Jesus also became angry as we read in John 2 14-16 where He cleansed the temple because in “the temple courts he found people selling cattle, sheep and doves, and others sitting at tables exchanging money So he made a whip out of cords, and drove all from the temple courts, both sheep and cattle; he scattered the coins of the money changers and overturned their tables. To those who sold doves he said, “Get these out of here! Stop turning my Father’s house into a market.” Jesus had ever right to be angry because the merchants were selling animals for the sacrifices at an inflated rate, they were robbing those who came to exchange currency to buy animals for sacrifice, and they were making a mockery of the temple of God. It had become a den of thieves instead of holy sacrifices to God. The merchants were taking advantage of those coming to the temple to make sacrifices and they were in it only to turn a profit. (You can see a video of this from a movie about the life of Jesus in the top right corner of this article)
One time, “Jesus went into the synagogue, and a man with a shriveled hand was there. Some of them were looking for a reason to accuse Jesus, so they watched him closely to see if he would heal him on the Sabbath. Jesus said to the man with the shriveled hand, “Stand up in front of everyone.” Then Jesus asked them, “Which is lawful on the Sabbath: to do good or to do evil, to save life or to kill?” But they remained silent. He looked around at them in anger and, deeply distressed at their stubborn hearts, said to the man, “Stretch out your hand.” He stretched it out, and his hand was completely restored. Then the Pharisees went out and began to plot with the Herodians how they might kill Jesus” (Mark 3:1-6). Here Jesus looked at the religious hypocrites and was angry that the Sabbath Law allowed them to free a trapped animal yet their man-made laws prohibited others from doing good on the Sabbath. They had substituted man-made laws and rules and placed it equal too or above the Law of God and in fact had nullified God’s holy Law by their own vain (useless, empty) traditions (Mark 7:13).
Anger Leading to Sin
Some anger is good as we read in Ephesians 4 but James warns that “human anger does not produce the righteousness that God desires” (James 1:20). James commands us to “be slow to anger” (1:19). Psalm 37:8 says we are to, “Refrain from anger and turn from wrath; do not fret–it leads only to evil.” Ephesians 4:31 reminds us “Get rid of all bitterness, rage and anger, brawling and slander, along with every form of malice.” Paul writes again, “But now you must rid yourselves of all such things as these: anger, rage, malice, slander, and filthy language from your lips” (Col 3:8). Paul warns us to leave to God all those things that we can not make right because God will judge all unrighteousness someday.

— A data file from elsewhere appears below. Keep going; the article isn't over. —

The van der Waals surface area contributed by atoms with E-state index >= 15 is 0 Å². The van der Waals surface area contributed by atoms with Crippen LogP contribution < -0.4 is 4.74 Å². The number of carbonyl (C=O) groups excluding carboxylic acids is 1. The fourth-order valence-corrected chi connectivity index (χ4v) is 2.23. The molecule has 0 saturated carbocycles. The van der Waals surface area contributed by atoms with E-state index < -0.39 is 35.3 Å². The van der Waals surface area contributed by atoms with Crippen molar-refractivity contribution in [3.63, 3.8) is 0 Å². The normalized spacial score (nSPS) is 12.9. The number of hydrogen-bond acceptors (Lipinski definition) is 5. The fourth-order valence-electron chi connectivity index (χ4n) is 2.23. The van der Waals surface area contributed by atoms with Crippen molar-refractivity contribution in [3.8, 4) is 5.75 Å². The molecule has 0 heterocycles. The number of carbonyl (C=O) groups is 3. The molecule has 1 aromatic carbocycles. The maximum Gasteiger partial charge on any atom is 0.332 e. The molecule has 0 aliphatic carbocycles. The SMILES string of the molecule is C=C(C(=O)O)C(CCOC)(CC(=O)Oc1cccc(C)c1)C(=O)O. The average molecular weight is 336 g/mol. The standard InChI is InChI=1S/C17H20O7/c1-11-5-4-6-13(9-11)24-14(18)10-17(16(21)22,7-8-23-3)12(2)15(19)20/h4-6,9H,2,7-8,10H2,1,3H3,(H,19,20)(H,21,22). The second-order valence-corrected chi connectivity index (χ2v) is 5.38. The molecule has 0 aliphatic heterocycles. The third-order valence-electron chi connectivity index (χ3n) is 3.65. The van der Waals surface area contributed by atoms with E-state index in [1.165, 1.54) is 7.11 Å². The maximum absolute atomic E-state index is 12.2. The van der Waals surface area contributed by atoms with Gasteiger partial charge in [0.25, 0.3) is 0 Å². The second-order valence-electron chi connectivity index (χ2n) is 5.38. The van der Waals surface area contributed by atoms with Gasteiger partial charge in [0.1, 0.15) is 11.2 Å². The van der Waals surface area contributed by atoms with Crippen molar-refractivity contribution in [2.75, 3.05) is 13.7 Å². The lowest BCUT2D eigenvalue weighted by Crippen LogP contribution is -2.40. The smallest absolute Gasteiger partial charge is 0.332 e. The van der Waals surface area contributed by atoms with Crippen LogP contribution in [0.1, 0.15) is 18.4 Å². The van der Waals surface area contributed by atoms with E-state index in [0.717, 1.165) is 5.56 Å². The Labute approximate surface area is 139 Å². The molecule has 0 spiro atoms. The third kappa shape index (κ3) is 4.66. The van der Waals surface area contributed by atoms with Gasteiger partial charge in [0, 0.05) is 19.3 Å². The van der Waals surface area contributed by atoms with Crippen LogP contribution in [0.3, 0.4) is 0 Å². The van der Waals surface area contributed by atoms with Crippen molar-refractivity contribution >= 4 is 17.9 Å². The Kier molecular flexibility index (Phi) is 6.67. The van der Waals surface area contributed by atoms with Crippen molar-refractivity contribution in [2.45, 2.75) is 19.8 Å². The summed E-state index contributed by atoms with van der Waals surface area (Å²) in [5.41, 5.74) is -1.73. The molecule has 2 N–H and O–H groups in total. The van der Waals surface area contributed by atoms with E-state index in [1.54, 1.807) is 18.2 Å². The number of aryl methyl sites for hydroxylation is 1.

Revenge is not the way to have justice served and so we are told, “Do not take revenge, my friends, but leave room for God’s wrath, for it is written: “It is mine to avenge; I will repay,” says the Lord” (Rom 12:19). Ultimately, all things will be settled in the Supreme Court of God (Rev 20). Every single person that has ever lived or will yet live, will have to give an account for everything that they have ever done or ever said. You can get angry at injustices and in fact you should get angry at some things but instead of lashing out in anger, you can call the police when you see a child abused, you can tell the authorities when you know someone is being robbed and leave it up to the God ordained authorities (Romans 13). These things ought to make us angry if we have any sort of conscience, just don’t let the sun go down on your anger for God will avenge and if we trust God’s perfect justice, ultimately no one will ever get away with anything.